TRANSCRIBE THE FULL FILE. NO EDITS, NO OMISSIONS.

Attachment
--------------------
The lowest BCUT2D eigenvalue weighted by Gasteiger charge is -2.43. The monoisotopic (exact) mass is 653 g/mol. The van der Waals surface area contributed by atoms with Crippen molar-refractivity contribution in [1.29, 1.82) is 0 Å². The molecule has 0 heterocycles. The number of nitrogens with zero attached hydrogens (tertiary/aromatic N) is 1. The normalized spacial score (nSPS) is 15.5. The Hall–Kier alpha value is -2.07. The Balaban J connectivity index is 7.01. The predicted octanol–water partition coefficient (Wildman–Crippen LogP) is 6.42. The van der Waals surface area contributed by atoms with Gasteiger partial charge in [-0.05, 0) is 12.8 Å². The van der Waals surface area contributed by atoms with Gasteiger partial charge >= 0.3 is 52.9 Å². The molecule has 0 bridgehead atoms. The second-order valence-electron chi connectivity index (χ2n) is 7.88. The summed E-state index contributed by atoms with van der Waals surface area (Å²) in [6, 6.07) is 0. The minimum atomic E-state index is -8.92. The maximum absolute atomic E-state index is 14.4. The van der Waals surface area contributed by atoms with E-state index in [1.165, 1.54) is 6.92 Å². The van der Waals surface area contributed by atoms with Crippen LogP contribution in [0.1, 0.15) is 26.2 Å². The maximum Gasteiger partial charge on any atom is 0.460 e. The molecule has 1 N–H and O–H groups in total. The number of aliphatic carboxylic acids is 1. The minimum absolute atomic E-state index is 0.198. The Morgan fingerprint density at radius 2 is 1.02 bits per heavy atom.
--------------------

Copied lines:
The lowest BCUT2D eigenvalue weighted by Gasteiger charge is -2.43. The monoisotopic (exact) mass is 653 g/mol. The van der Waals surface area contributed by atoms with Crippen molar-refractivity contribution in [1.29, 1.82) is 0 Å². The molecule has 0 heterocycles. The number of nitrogens with zero attached hydrogens (tertiary/aromatic N) is 1. The normalized spacial score (nSPS) is 15.5. The Hall–Kier alpha value is -2.07. The Balaban J connectivity index is 7.01. The predicted octanol–water partition coefficient (Wildman–Crippen LogP) is 6.42. The van der Waals surface area contributed by atoms with Gasteiger partial charge in [-0.05, 0) is 12.8 Å². The van der Waals surface area contributed by atoms with Gasteiger partial charge >= 0.3 is 52.9 Å². The molecule has 0 bridgehead atoms. The second-order valence-electron chi connectivity index (χ2n) is 7.88. The summed E-state index contributed by atoms with van der Waals surface area (Å²) in [6, 6.07) is 0. The minimum atomic E-state index is -8.92. The maximum absolute atomic E-state index is 14.4. The van der Waals surface area contributed by atoms with E-state index in [1.165, 1.54) is 6.92 Å². The van der Waals surface area contributed by atoms with Crippen LogP contribution in [0.1, 0.15) is 26.2 Å². The maximum Gasteiger partial charge on any atom is 0.460 e. The molecule has 1 N–H and O–H groups in total. The number of aliphatic carboxylic acids is 1. The minimum absolute atomic E-state index is 0.198. The Morgan fingerprint density at radius 2 is 1.02 bits per heavy atom.